Sunday, March 9, 2014

Vikings at the British Museum and Georgians at the British Library

The Vikings have finally arrived at the British Museum (this is an exhibition I've been anticipating for a while now) and so today we headed down (or should that be up) to London to see them. The reviews I've read for this (in The Telegraph and The Guardian) have both been a bit negative so I went along with suitably managed expectations. I don't think I've ever seen an exhibition at the British Museum before so can't comment on the difference between the old exhibition space and the new Sainsbury galleries but you can't go  to far wrong with rectangular boxes.

The biggest problem with these headlining exhibitions is how many people want to go along to them, given the so so reviews it might be slightly less crowded in a few weeks but today was sold out and even timed entry slots can only do so much. We didn't opt for an audio guide (£16.50 for a ticket, none of those leaflet things which run you through the exhibition like a mini guide that EVERYONE else gives you, an extra £4.50 for the audio guide, and then straight into a gift shop, and frankly the BM could have better toilet facilities - they have great stuff but it's never been my favourite museum) but a lot of people did which meant there were bottle necks all the way along where everybody who'd gone in at the same time tried to look at the same thing. Because there were so many people it was also quite difficult to see the little boards that identify what you're looking at (which without an audio guide you really want to do) and nobody should be allowed into a busy exhibition wearing a bulky rucksack.

Downside disposed of it's an exhibition that was worth the wait. I liked the dark grey boxy space, I loved that as you walk into the first room you hear (what The Guardian article tells me are) sagas in old Norse. The Guardian critic thought that they would have been better in translation but I think that would be distracting, you can't stop and listen very easily, and in a room full of people having quite reasonable conversations about what they're looking at you wouldn't hear much anyway, as it is it's pleasingly evocative without being intrusive. I liked the fairly stark presentation of the objects as well, heaps of silver and gold, brooches that ranged from the practical to the impractically ostentatious, swords - including killed swords that had been deliberately bent out of shape before being buried with their owners, axe heads, spear tips, scales and weights - all inviting you to look at them and consider them. The killed swords were oddly affecting, they seemed much more personal than most of the rest of the things on display, some were simply bent, but one had been coiled round in a spiral which must have taken some doing.

One thing that I theoretically knew but was still surprised by was the sheer scale of Viking trade and influence. Nearly identical objects turning up all over Europe, materials from even further afield ending up back in the Viking heartlands, hack silver which demonstrates a very practical attitude towards currency exchange, things which have Viking and Celtic motifs, and a few things clearly pinched from original owners and considered too attractive to be hacked up for currency all demonstrate a trading empire of truly impressive scale.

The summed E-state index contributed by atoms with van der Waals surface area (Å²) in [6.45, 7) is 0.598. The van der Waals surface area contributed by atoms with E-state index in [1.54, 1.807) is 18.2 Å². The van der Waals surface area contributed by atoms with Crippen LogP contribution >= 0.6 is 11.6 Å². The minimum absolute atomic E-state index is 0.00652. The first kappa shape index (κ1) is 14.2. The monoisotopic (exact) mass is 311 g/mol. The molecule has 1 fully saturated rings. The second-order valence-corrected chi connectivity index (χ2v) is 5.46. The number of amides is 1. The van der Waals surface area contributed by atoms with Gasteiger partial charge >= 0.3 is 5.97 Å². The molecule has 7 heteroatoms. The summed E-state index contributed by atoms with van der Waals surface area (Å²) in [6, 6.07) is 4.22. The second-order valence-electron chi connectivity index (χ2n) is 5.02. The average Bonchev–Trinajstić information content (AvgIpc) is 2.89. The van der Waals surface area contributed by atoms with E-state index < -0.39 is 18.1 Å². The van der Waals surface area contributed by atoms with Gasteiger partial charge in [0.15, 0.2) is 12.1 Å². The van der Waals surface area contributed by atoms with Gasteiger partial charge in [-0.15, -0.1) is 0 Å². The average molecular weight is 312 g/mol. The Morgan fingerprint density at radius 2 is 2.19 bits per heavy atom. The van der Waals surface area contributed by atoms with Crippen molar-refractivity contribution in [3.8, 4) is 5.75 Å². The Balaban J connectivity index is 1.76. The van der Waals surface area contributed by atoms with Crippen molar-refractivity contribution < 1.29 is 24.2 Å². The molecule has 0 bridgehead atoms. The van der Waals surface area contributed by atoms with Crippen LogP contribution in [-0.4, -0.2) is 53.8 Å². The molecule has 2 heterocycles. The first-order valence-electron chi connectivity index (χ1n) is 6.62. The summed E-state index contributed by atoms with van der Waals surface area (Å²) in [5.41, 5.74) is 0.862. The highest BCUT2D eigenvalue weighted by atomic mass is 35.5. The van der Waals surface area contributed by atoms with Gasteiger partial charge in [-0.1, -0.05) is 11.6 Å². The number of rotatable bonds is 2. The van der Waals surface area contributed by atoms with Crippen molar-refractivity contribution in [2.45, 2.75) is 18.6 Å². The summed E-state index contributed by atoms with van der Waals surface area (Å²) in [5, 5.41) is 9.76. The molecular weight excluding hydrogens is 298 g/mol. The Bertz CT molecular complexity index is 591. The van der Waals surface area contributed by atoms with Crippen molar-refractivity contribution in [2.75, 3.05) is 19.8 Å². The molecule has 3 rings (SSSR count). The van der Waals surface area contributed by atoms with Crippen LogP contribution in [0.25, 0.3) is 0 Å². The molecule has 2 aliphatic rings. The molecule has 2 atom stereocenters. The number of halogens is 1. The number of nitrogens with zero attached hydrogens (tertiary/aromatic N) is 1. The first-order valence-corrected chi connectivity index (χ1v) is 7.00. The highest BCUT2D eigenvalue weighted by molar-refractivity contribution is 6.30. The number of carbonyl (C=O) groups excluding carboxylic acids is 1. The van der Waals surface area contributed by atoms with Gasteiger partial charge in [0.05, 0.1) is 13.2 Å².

All of this was made possible by the boats and Roskilde 6 - the largest Viking ship found is absolutely the star of the show, as you enter the hall (which is almost to small for the boat - it's that big) it's to the sound of waves, once you're in there it's the sound of a Shetland man talking about tradition Shetland boats (this was a nice surprise for me but proved the point about something you understand but can only half hear being distracting) which are near descendants of the Viking boats. Seeing that ship was everything I hoped it might be - there isn't an awful lot left of it but the cradle it sits in fills in the blanks. I will say it again - it's huge, and very, very, impressive (I was impressed). I'm assuming this was a meant for a warship rather than for trade - even as a ghost it had an air of threat to it. It also held an echo of all those epics and sagas the Vikings have left behind for us.

The reason for going to The Vikings on a Sunday at the beginning of it's run (which was never going to be the best time to try and avoid crowds) was so that we could also catch the end of The Georgians at the British Library. This was also the first time I'd been to a BL exhibition and very impressive it was too. I wish I'd seen it earlier, it's a much quieter affair than the Vikings but full of enjoyable details including a suggested walk through surrounding London on the back of the (free) brochure that came with the ticket and just generally helps bring the Georgian city come alive in my imagination.


  1. I was really interested to hear about this Viking exhibition, especially the 'killed swords'. Given the difficulty in forging anything in those days, wouldn't it have made more sense for them to keep the swords as trophies, maybe even use them in battle? Your account brought to mind the Jorvik Museum in York, where I took my daughters when they were small. The smells and sounds were so convincing that my youngest produced equally convincing screams of terror! Thanks for a fascinating account.

  2. As far as I can gather the we're not to sure why swords were ceremoniously killed but the thinking is it might have been to dissuade grave robbers when swords were known to have been buried and for when a sword was particularly identified with it's owner and he might not have wanted it passed on for any reason. I'm not sure why I found them so moving but I did. Maybe because these destroyed swords felt like the most personal objects in the whole exhibition. My parents took me to Jorvik when I was small too (30 years ago?) I loved it in all it's smelly detail!